The Chronicler doesn't normally count the National Trust for Historic Preservation as an international group. But its Constitution Ball at the Pension Building celebrated "The U.S. Constitution's Influence Across the Nation and Around the World." Trust Chairman Robert M. Bass presented the first James Madison Constitutional Heritage Award to Hungarian President Arpad Goncz. A group of Hungarian educators and preservationists at the Chronicler's table said the banquet was a feast compared with the present lean pickings at home, but not compared with the old days of the Hungarian-Austro empire. In a similar instance, at the very American evening at the National Museum of American Art celebrating the opening of the Hemphill Folk Art Collection and the 100th anniversary of the Gibson, Dunn & Crutcher law firm, the food was all Philippine -- cigar-shaped meat and pastry rolls, spicy chicken and possibly the world's best Peking duck -- cooked and served by the Filipino staff of caterer Becky Hamil.

The International Monetary Fund conference partied all around town, but in an effort of noblesse oblige offered feasts for the eyes open to all. The Associazione Bancaria Italiana and 16 Italian banks sponsored the Italian baroque paintings show at the National Gallery of Art (through Nov. 11). The Banco de Mexico brought to the new Mexican Cultural Institute 800 engravings and lithographs of 19th-century Mexico from its fabled collection. International art types such as Lee and Dorn McGrath and Ann Van Devanter Townsend admired the artistic salsas as well as the glimpse of life in Mexico in the past century.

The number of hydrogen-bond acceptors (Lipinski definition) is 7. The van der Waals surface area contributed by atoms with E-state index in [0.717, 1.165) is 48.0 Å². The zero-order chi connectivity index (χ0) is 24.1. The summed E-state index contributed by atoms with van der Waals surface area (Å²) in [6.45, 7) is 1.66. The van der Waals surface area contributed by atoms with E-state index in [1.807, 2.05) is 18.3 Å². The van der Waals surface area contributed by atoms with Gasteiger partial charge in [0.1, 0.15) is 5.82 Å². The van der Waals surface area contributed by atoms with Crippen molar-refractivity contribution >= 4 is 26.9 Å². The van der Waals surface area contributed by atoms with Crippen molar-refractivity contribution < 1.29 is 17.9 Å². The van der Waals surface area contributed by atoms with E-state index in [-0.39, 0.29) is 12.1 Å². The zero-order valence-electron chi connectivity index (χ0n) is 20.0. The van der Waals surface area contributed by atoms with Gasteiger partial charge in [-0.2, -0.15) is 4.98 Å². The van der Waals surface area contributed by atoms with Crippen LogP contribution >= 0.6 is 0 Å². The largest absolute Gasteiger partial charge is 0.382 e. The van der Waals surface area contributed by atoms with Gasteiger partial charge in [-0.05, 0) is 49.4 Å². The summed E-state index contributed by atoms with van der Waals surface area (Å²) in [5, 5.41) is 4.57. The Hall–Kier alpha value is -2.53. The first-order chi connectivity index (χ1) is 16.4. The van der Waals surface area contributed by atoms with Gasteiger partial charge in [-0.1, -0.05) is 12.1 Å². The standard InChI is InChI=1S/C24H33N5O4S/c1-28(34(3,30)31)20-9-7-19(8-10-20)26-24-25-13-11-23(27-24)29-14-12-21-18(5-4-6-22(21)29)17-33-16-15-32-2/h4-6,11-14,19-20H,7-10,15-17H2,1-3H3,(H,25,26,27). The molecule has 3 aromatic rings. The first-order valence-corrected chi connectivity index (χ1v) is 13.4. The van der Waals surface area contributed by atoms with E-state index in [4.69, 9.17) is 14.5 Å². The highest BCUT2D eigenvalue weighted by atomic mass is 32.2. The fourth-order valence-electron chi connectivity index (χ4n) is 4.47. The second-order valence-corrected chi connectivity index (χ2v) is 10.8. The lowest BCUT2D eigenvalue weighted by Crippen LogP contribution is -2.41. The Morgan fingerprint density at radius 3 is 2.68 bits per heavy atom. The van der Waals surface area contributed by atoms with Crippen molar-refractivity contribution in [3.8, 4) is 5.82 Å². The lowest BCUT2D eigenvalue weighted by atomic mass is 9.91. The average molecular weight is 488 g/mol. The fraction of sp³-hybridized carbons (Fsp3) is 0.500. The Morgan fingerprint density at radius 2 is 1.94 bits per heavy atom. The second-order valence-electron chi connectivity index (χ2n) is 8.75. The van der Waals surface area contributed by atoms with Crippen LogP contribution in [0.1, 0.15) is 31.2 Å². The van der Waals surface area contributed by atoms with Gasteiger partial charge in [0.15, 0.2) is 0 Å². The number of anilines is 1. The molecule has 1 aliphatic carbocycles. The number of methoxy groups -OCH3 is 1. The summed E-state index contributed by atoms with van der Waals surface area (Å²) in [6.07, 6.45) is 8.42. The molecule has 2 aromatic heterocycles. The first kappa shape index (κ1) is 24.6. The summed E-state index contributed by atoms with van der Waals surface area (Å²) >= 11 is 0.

Le Marie Tranier Gallery opened with a show by Maria Eugenia Bigott, wife of the Venezuelan ambassador. Cocktails were served under the real single-engine airplane suspended from the ceiling -- not a Bigott sculpture but apparently left over from a past tenant -- and the black-tie dinner in the step-down area. Tranier, a French art dealer who has been selling privately in New York, decided to open her first gallery in Washington. Her first show of Bigott's sculptures has left the Venezuelan Embassy residence looking notably empty.